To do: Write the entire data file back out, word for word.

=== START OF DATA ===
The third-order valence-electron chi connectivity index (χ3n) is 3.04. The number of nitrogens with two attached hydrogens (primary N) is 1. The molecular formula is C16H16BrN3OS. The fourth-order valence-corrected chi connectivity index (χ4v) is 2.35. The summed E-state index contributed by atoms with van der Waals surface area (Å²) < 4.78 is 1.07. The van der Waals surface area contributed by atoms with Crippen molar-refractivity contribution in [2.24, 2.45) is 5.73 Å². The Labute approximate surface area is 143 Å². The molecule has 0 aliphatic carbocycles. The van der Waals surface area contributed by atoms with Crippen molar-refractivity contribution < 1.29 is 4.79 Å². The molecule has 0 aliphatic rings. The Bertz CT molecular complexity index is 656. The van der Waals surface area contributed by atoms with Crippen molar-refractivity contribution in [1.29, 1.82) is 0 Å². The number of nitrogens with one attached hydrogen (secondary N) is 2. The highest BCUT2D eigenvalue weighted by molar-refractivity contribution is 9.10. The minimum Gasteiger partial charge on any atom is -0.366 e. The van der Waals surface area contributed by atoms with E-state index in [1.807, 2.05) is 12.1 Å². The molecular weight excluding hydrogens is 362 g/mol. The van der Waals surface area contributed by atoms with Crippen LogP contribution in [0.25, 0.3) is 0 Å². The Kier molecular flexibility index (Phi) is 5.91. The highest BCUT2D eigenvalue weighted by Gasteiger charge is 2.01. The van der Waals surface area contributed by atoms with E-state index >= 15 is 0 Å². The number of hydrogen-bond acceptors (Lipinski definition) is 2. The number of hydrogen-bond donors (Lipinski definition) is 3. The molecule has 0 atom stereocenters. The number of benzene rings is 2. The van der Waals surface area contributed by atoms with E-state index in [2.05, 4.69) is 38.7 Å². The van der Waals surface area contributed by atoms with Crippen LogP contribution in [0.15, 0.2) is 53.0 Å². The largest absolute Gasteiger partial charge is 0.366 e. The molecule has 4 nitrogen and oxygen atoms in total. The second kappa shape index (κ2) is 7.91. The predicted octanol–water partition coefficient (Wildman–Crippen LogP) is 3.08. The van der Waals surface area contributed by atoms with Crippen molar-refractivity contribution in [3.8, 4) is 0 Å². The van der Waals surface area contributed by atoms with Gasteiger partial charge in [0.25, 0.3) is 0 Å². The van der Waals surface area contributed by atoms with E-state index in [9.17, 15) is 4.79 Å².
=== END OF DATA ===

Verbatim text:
The third-order valence-electron chi connectivity index (χ3n) is 3.04. The number of nitrogens with two attached hydrogens (primary N) is 1. The molecular formula is C16H16BrN3OS. The fourth-order valence-corrected chi connectivity index (χ4v) is 2.35. The summed E-state index contributed by atoms with van der Waals surface area (Å²) < 4.78 is 1.07. The van der Waals surface area contributed by atoms with Crippen molar-refractivity contribution in [2.24, 2.45) is 5.73 Å². The Labute approximate surface area is 143 Å². The molecule has 0 aliphatic carbocycles. The van der Waals surface area contributed by atoms with Crippen molar-refractivity contribution < 1.29 is 4.79 Å². The molecule has 0 aliphatic rings. The Bertz CT molecular complexity index is 656. The van der Waals surface area contributed by atoms with Crippen molar-refractivity contribution in [1.29, 1.82) is 0 Å². The number of nitrogens with one attached hydrogen (secondary N) is 2. The highest BCUT2D eigenvalue weighted by molar-refractivity contribution is 9.10. The minimum Gasteiger partial charge on any atom is -0.366 e. The van der Waals surface area contributed by atoms with E-state index in [1.807, 2.05) is 12.1 Å². The molecular weight excluding hydrogens is 362 g/mol. The van der Waals surface area contributed by atoms with Crippen LogP contribution in [0.25, 0.3) is 0 Å². The Kier molecular flexibility index (Phi) is 5.91. The highest BCUT2D eigenvalue weighted by Gasteiger charge is 2.01. The van der Waals surface area contributed by atoms with E-state index >= 15 is 0 Å². The number of hydrogen-bond acceptors (Lipinski definition) is 2. The number of hydrogen-bond donors (Lipinski definition) is 3. The molecule has 0 atom stereocenters. The number of benzene rings is 2. The van der Waals surface area contributed by atoms with E-state index in [2.05, 4.69) is 38.7 Å². The van der Waals surface area contributed by atoms with Crippen LogP contribution in [0.15, 0.2) is 53.0 Å². The largest absolute Gasteiger partial charge is 0.366 e. The molecule has 4 nitrogen and oxygen atoms in total. The second kappa shape index (κ2) is 7.91. The predicted octanol–water partition coefficient (Wildman–Crippen LogP) is 3.08. The van der Waals surface area contributed by atoms with Crippen molar-refractivity contribution in [3.8, 4) is 0 Å². The van der Waals surface area contributed by atoms with Gasteiger partial charge in [0.25, 0.3) is 0 Å². The van der Waals surface area contributed by atoms with E-state index in [9.17, 15) is 4.79 Å².